Nha Hang $1.99 Restaurant - Westminster
Your eyes do not deceive you. This restaurant actually calls itself "$1.99 Restaurant." It is, without a doubt, the most blatant attempt to attract cheapskates since the invention of the 99-Cent-Only store.
But guess what?
The food is decent and the restaurant is surprisingly spacious. Those expecting a hole-in-the-wall would only be half right. There are holes in the garden-themed wallpaper alright, but not as many as you'd think.
Though without a working air conditioner, the room swelters like Saigon in summer. It's especially stifling now, in the thick heat of mid-August. The best place to sit is underneath one of the ceiling fans; anywhere else and you'll sweat your way through dinner.
What the restaurant doesn't realize is that there's a better way to save on the electric bill: Turn down that warbly Viet Pop.
It's pumped at full volume and drowns out any and all conscious thought. If you sit in the back where the speakers blare, you can forget about having that romantic heart-to-heart. But really, by the time you've grown the balls to take a date to The $1.99 Restaurant, you should already be past the getting-to-know-you part of the relationship.
The servers, who seem immune to the aural assault, are craggy old men, gruff in appearance and demeanor. Every crease on their faces speaks more about them than they ever could or would tell you. Conversation and interaction with them will be brief. They're there long enough to take your order and later, to drop off the check.
Don't even think about asking them for water. They'll tell you with a straight face that they don't have it. If you want water, you'll have to buy it. Bottled. For a buck.
These folks may charge $1.99 for a hot meal, but they're not suckers. They know how cheap you are!
If you're going to spend money on a drink, you might as well make it a Thai Iced Tea or their Freshly Squeezed Orange Juice. Both are $1.75. The latter is more orange-ade than orange juice; sweetened with sugar, thinned with water, and invigoratingly refreshing.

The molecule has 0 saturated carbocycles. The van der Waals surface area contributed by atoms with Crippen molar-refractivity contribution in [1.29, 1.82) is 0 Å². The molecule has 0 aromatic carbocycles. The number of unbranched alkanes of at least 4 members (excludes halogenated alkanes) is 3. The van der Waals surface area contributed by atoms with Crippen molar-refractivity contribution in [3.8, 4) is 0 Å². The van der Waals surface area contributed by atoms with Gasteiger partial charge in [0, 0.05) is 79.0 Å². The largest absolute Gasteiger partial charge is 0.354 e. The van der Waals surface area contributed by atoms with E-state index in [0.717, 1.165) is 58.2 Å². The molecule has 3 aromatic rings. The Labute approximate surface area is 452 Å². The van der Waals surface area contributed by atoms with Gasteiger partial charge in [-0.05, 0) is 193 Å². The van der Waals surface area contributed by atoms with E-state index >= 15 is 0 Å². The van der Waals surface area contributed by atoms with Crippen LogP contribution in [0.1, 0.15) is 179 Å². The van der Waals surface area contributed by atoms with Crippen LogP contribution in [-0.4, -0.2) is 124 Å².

Now that you've got your drinks, choose your meal from a menu of eleven items (which also fits neatly on the back of their business card).
Seven items retail for $1.99. Three are $2.75. And one -- the most expensive of all their cheap meals -- goes for the princely sum of $3.25.
This is the Cornish Game Hen with Fried Rice, where half of a bird is deep fried whole till the skin's a crackly gold and the meat moist. A dome of orange rice is served as a side, but not worth the extra stomach room it will claim. There's also a bowl of soy dipping sauce. It's very salty and gunked up with coagulated pieces of something unidentifiable.
One $2.75 dish is the Broken Rice with BBQ Pork and Egg. And it's as gut-filling as a meal going for double the price. The BBQ Pork is, in fact, a whole pork chop grilled competently that tastes, well, like a pork chop. Although it could've benefited from a longer soak in the marinade, oil-wilted green onions that top the meat make up for any shortcomings. The egg, however, is as close to perfect as sunny-side up egg gets. The white is set, but the yolk dribbles into the rice like sauce. With a few hits of Sriracha, it's something of a hangover cure.
But I know what you want to hear about: How are the cheapo plates of food?
Surprisingly good, actually.
The Rice Noodle Soup is my favorite there, at any price. The broth is steaming and savory, the noodle slurpably satisfying. And in my serving, they included a hunk of pork still stuck to the bone. And with each sip of soup, I encountered crunchy granules of concentrated porkiness. My guess: Pork cracklins, which aims straight at my heart (figuratively and literally).
Others in the $1.99 category have their strange quirks, but all are worth the sticker price.
The lacy egg rolls in the Bun Thit Nuong Cha Gio has a factory-produced and thawed-from-the-freezer aftertaste, and the BBQ pork are sliced into miserly matchsticks. But if you can accept these components as decorative elements, you'll find the cold noodles wispy and the crunch of the raw vegetables fantastic. And don't discount those crushed peanuts. They liven up the party just as much as that side bowl of nouc cham does.
Squid florets, bites of tofu, shrimp, and a few fat cylinders of krab are the protein choice in their Xao Thap Cam, a stir fry to top rice or noodles. The gravy needs a little more salt, but it's chock-full of veggies. Consider your daily allowance of fiber fulfilled when eating this meal. Crisp-tender broccoli, carrots, bamboo shoots and baby corn make for a dish that looks more expensive than the sum of its parts. Opt for it as topping to the nest of crispy noodle; a better medium for the gravy than plain ol' rice.
So there it is: Hot meals offered in a hot room at a good value. Maybe if that sprite Rachel Ray pays a visit, they'll actually think about turning on the A/C.
Nha Hang $1.99 Restaurant
7971 Westminster Blvd.
Westminster, CA 92683